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The Romantic Piano Concerto series, Volume 78 – music of Clara Schumann

The Romantic Piano Concerto 78 – Clara Schumann

Schumann, Clara: Piano Concerto In A Minor

Hiller, F: Konzertstück, Op. 113

Herz: Rondo de concert, Op. 27

Kalkbrenner: Le rêve, Op. 113

Howard Shelley (piano/conductor), Tasmanian Symphony Orchestra

Hyperion CDA 68240 @ £14.25 plus P&P

About this recording ….

No fewer than four composers vie for attention in volume 78 of the Romantic Piano Concerto. There’s only one official piano concerto here, but it’s a remarkable work from a composer in her mid-teens.

Clara Schumann enjoyed an altogether remarkable life and career. Her marriage to Robert Schumann has been well documented; her devotion to her family and the series of tragedies with which she had to cope while maintaining the exhausting and demanding life of a concert pianist would have defeated a lesser woman. As remarkable, given the social and cultural prohibitions of the time, was the fact that she also composed music—at least, until her mid-thirties when her career as a performer and the burden of single-handedly caring for her children (following Robert’s confinement in an asylum) became all-consuming. ‘Composing gives me great pleasure,’ she wrote. ‘There is nothing that surpasses the joy of creation, if only because through it one wins hours of self-forgetfulness, when one lives in a world of sound.’

Already hailed as a child prodigy pianist, Clara Wieck (as she then was) began writing her Piano Concerto in A minor, Op 7, at the tender age of fourteen. The final movement was the first to be written, originally a single movement Concertsatz, and orchestrated with the help of her father’s student, Robert Schumann. His manuscript orchestration of (what became) the finale was written out in 1833 or, at the latest, early 1834. (Rather aptly, the autograph manuscript of his own A minor piano concerto from eleven years later shows traces of Clara’s handwriting, particularly in the last movement.) It is as long as the other movements combined and, by some margin, the most technically demanding for the soloist, providing a vivid illustration of what an accomplished virtuoso Clara Wieck was at this stage of her musical development.

Some listeners may feel, too, that it is the most successful of the three. The first movement, melodically somewhat under-nourished, is replete with the passagework and rhetorical gestures of those composers to whom, thanks to her father’s teaching regime, she was in thrall: Kalkbrenner, Hummel, Herz and the like. After a stormy octave passage in E major, via a single bar (marked ‘adagio’ and ‘a piacere senza tempo’), the second movement begins, without a break, in the key of A flat major. This Romanze (‘andante non troppo con grazia’) is to be played with ‘la melodia ben marcato e legato’—and indeed the principal ‘melodia’ is most appealing, especially when taken up by the solo cello later in the movement. Is it too fanciful to suppose that Brahms, who was to become so close to Clara and who later used the same unusual (for a piano concerto) device of a solo cello in the slow movement, might have got the idea from this work? Once again, the music subsides (poco a poco ritenuto) before linking, by means of a drum roll and trumpet fanfare, into the high spirits of the last movement.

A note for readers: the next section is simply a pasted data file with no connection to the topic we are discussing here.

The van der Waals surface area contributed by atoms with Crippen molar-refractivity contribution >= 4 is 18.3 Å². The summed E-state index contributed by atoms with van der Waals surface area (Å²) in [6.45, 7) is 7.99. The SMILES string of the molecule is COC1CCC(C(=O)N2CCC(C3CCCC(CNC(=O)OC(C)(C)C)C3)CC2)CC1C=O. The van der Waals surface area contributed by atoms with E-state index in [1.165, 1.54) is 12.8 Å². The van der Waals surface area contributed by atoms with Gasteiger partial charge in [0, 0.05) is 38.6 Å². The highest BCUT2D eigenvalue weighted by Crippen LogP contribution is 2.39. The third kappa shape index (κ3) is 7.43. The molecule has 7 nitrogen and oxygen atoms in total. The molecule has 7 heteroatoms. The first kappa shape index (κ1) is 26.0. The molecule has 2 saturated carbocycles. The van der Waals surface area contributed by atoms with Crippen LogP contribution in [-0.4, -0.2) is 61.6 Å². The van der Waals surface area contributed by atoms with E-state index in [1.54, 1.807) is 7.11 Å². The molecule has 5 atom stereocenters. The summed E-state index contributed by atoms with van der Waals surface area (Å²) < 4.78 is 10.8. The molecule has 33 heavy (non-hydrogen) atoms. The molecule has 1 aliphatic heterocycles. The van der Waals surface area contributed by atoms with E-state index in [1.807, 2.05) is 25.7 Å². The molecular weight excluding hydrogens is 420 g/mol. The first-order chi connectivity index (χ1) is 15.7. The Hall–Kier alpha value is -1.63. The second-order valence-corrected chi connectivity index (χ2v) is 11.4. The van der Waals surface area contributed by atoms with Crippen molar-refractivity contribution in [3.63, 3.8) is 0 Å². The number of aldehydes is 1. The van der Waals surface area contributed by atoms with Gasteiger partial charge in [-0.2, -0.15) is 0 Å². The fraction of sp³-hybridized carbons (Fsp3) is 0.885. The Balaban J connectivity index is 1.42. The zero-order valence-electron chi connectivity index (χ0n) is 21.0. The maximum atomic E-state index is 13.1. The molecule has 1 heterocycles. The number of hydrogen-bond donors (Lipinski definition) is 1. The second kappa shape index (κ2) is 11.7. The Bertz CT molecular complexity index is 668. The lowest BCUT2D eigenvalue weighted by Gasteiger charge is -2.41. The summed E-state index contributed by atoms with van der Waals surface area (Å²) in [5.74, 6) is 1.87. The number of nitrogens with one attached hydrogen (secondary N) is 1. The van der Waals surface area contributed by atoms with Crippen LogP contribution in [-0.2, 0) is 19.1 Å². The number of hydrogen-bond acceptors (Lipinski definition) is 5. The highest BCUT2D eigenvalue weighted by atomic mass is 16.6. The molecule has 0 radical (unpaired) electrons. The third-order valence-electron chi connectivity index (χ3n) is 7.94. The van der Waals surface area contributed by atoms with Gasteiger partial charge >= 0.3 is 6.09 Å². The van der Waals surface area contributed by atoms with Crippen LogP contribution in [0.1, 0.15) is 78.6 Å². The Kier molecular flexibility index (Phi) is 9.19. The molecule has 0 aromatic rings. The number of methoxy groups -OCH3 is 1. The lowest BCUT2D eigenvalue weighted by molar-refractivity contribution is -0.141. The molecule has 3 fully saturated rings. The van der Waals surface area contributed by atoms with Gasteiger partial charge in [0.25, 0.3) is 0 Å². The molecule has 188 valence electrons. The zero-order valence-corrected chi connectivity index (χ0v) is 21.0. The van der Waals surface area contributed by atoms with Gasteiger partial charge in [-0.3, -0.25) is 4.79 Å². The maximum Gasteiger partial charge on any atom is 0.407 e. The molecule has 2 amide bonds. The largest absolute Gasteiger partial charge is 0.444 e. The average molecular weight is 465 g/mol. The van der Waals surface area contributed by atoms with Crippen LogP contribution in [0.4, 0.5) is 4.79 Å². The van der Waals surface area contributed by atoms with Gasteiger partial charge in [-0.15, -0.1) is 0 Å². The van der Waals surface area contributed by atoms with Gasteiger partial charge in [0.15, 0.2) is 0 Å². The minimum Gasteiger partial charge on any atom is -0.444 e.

Linking the three movements of a concerto was a novel idea in 1833, the most famous example being Mendelssohn’s Concerto No 1 in G minor, Op 25, premiered in Munich in 1831. He played it for the first time in Clara’s home city of Leipzig on 29 October 1835—and it was he who, just eleven days later, conducted the premiere of Clara’s concerto at the Gewandhaus with its young composer as soloist. (At the same concert she also played Mendelssohn’s Capriccio brillant, Op 22, and J S Bach’s Triple Concerto in D minor with Mendelssohn and Louis Rakemann as her co-soloists—remarkably, the first time that any of Bach’s music had ever been played in the Gewandhaus.) After some revision, the concerto, Clara Schumann’s only extant orchestral composition, was published in 1836 with a dedication to the illustrious violinist, composer and conductor Louis Spohr.

Howard Shelley follows this with another three-movements-in-one work for piano and orchestra, a concerto in all but name, and one which makes an apt appendage to his 2007 recording with his Tasmanian players of all three of the named piano concertos by Ferdinand Hiller (Volume 45 of this series, on Hyperion CDA67655). As was noted in the booklet accompanying that release, it is extraordinary that such a prodigious musician—piano virtuoso, composer, conductor, impresario, writer on music and close friends with Alkan, Chopin, Mendelssohn, Liszt, Cherubini, Meyerbeer, Rossini and Berlioz among others—should have been so thoroughly forgotten within two decades of his death. His oeuvre of more than 200 opus numbers includes operas (none of which were successful), chamber music, choral works, a huge amount of two-piano and solo piano music, most of it waiting to be discovered, as well as some eleven symphonies without opus numbers.

If his Piano Concerto No 2 in F sharp minor, Op 69, is the best of Hiller’s works in that genre—and indeed among the finest of all Romantic Piano Concertos—the Konzertstück, Op 113, must be placed not so very far beneath it. The first page of the score is given a title—Alla Marcia—and Hiller requests it to be played ‘allegro energico e con fuoco’. One might, with some justification, venture the opinion that the (initially) arresting dotted motif of the march that dominates the first ‘movement’ outstays its welcome by several minutes. The composer seems unwilling to develop the idea in any more than a superficial manner, though the writing for the soloist is bold and virtuosic, and the orchestration effective at the very least, in the same ostensibly effortless, competent manner as any other well-trained German musician of that period.